Directed by: Miranda July
Written by: Miranda July (screenplay)
Starring: Miranda July, Hamish Linklater, David Warshofsky and Isabella Acres
What happens to hipsters when they get old? The writer/director/actress Miranda July would argue that there is not a true answer to that question, but it’s just a rather interesting one to ask. In The Future, she ponders the existence of Sophie (July) and Jason (Hamish Linklater), two similar looking thirty-somethings on the brink of the end. They have decided to adopt a cat, which they can take home from the shelter in one month. This is a big decision for them.
In the meantime, the couple realize (after a couple of logical jumps) that this is their last true month of living. Though the cat is likely to live only six months because of its illness, it could live as long as five years. By then, they will be forty, and of course it’s all downhill from there.
July has made a movie about characters that we would be forced to sympathize with in most indie movies. Jason cares about the environment, Sophie teaches dance lessons to young kids and dresses like Zooey Deschanel. By the end, though, they are decidedly unlikeable and, thankfully, evolve out of their initial cliches. The Future’s awkward humor and off-kilter tone evolve into a movie with quite a bit on its mind.
Crippling indecision seems to plague every facet of their lives in this final month. In one of the funnier moments, there’s a knock on the door. Terrified at the prospect of having to interact or do anything, Sophie tells Jason not to get it. It’s a very simple moment, but also a good example of how the screenplay walks the tightrope between farce and sympathy.
July constantly walks tightropes in The Future. She wrote Sophie some remarkably despicable things to do, yet she plays her with tremendous sincerity. The entirety of The Future is either a love letter or hate mail to its title. July’s real-life husband Mike Mills wrote this year’s break-out indie hit Beginners, a film that tackles similar themes in a much narrower, more concrete spectrum of positivity.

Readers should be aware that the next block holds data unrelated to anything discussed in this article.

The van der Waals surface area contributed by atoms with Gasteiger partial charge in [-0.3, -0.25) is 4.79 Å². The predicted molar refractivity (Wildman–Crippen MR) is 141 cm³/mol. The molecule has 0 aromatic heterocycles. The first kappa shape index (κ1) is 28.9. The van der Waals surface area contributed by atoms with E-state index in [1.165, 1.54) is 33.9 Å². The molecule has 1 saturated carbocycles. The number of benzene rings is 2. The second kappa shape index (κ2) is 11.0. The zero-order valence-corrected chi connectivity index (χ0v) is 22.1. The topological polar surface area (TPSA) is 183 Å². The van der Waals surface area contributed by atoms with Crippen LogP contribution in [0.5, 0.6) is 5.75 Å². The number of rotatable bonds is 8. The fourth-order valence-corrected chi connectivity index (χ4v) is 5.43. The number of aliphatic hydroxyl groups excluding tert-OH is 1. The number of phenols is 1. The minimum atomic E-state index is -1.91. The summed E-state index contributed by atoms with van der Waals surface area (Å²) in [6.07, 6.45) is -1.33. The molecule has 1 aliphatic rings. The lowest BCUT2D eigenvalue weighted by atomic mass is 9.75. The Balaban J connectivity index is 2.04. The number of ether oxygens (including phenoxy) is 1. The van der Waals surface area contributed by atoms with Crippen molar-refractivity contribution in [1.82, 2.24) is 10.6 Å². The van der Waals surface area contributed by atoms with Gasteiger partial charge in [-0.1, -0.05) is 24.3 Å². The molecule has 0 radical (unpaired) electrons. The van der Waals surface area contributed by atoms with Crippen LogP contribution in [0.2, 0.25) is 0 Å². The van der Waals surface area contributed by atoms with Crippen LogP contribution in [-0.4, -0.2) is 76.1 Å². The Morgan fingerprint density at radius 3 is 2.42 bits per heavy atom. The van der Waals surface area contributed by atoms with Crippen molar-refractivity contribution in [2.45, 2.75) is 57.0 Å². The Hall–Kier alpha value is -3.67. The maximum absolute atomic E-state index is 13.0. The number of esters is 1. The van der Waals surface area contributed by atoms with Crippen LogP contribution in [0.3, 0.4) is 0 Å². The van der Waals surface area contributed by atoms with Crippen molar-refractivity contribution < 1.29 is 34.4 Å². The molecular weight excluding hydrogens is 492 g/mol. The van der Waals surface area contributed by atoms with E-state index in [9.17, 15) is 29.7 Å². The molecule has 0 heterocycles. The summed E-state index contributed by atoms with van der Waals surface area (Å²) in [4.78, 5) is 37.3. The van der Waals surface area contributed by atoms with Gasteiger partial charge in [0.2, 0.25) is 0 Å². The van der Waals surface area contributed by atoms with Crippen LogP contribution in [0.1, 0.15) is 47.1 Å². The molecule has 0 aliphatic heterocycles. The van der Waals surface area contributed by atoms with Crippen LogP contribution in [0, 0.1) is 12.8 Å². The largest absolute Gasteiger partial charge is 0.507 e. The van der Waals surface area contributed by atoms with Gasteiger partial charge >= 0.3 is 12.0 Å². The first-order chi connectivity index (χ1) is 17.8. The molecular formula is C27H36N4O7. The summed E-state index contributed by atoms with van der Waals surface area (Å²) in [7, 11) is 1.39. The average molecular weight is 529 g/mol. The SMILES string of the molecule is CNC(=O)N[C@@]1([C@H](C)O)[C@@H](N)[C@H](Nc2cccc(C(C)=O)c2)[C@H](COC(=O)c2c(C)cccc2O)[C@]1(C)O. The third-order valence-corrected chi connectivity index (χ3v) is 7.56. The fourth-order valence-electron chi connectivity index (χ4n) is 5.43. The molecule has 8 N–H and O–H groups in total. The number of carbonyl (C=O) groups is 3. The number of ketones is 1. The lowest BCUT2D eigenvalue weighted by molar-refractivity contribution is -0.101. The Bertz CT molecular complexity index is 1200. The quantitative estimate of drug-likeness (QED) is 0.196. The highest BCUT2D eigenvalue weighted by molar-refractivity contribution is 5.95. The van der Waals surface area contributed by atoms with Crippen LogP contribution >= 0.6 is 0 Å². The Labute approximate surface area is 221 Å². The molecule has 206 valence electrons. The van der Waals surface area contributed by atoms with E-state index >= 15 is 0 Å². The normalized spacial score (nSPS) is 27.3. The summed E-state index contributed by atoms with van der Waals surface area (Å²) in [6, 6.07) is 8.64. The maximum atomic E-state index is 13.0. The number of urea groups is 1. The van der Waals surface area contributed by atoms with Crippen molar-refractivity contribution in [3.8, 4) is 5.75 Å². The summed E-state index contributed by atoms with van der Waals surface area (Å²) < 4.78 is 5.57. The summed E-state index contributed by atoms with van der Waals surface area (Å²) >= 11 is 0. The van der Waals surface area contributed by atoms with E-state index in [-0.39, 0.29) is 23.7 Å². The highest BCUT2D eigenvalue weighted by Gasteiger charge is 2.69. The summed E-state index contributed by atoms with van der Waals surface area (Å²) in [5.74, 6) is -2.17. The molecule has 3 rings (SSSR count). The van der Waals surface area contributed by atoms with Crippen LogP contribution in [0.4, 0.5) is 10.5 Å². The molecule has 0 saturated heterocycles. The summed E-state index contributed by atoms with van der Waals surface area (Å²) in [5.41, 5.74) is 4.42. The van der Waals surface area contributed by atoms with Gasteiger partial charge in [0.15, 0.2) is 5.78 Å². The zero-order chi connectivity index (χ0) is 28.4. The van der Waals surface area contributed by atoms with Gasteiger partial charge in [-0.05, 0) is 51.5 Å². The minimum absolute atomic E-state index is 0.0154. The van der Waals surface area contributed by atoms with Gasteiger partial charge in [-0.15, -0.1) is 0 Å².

Beginners is a decidedly more accessible film for many reasons. Both films have animals (a dog in Beginners) that express human thoughts. The cat (more specifically a close-up of its paws) in The Future is cut to on several occasions to narrate what it’s like to wait for an owner to come pick you up. These narrations are heady stuff, and also mirrored by Sophie’s attempt to find a place to fit in during the movie.
This bizarre journey is filmed as if it were all taking place on an alien world. Its aesthetics are one of its greatest strengths by far. There is a delightfully bizarre narrative detour toward the end, where time freezes right as Jason and Sophie are either going to break up or continue talking after he finds out she has cheated on him. He imagines her life with this other man as it keeps cutting back to him while the clock stays at 3:14 a.m.
From there the movie finds itself somewhat back on the traditional narrative path, though that narrative exists solely for these kinds of musings. Later, Sophie finds herself working at the front desk of her dance studio. Her friends stop in to say hello, but it doesn’t remain that simple for long. The friends talk about their pregnancies at first, but then time continues to progress and their children are grown up beside them and eventually those teenagers are there with children of their own; all while Sophie stays in the same place. It’s a terrific visual expression of the film’s overall message.
It’s initially hard to warm up to The Future because at first it seems like it will be an unbearably quirky indie film with no real purpose. In actuality, it plays as a welcome yin to the Beginners’ yang; a film where the females are more than Freudian symbolism and the mystifying answers to life’s “big” questions end up being irrelevant in the wake of such weirdness. The acting in July’s film may not be as warm and appealing as her husband’s endeavor, but she softens that blow with her extraterrestrial filming style and conceptual wit. Her characters may be stuck at the end of their honeymoon phase, but she is no beginner.